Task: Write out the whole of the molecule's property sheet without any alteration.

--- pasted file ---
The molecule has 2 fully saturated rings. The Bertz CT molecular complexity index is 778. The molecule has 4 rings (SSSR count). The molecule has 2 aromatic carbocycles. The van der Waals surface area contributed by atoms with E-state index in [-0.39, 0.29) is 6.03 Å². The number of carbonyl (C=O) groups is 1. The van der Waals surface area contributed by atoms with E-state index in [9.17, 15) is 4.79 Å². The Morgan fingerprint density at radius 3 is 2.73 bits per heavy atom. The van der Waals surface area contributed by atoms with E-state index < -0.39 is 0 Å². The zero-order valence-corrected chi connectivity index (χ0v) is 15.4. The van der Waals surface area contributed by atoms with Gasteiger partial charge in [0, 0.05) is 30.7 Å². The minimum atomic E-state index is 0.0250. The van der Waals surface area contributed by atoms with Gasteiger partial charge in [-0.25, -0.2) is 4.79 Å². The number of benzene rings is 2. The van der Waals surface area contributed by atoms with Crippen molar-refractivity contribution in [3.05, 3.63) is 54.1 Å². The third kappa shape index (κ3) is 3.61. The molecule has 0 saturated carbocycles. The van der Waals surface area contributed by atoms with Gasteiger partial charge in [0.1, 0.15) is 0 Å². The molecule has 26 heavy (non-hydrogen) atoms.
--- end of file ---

The molecule has 2 fully saturated rings. The Bertz CT molecular complexity index is 778. The molecule has 4 rings (SSSR count). The molecule has 2 aromatic carbocycles. The van der Waals surface area contributed by atoms with E-state index in [-0.39, 0.29) is 6.03 Å². The number of carbonyl (C=O) groups is 1. The van der Waals surface area contributed by atoms with E-state index in [9.17, 15) is 4.79 Å². The Morgan fingerprint density at radius 3 is 2.73 bits per heavy atom. The van der Waals surface area contributed by atoms with E-state index < -0.39 is 0 Å². The zero-order valence-corrected chi connectivity index (χ0v) is 15.4. The van der Waals surface area contributed by atoms with Gasteiger partial charge in [0, 0.05) is 30.7 Å². The minimum atomic E-state index is 0.0250. The van der Waals surface area contributed by atoms with Gasteiger partial charge in [-0.25, -0.2) is 4.79 Å². The number of benzene rings is 2. The van der Waals surface area contributed by atoms with Crippen molar-refractivity contribution in [3.05, 3.63) is 54.1 Å². The third kappa shape index (κ3) is 3.61. The molecule has 0 saturated carbocycles. The van der Waals surface area contributed by atoms with Gasteiger partial charge in [0.1, 0.15) is 0 Å². The molecule has 26 heavy (non-hydrogen) atoms.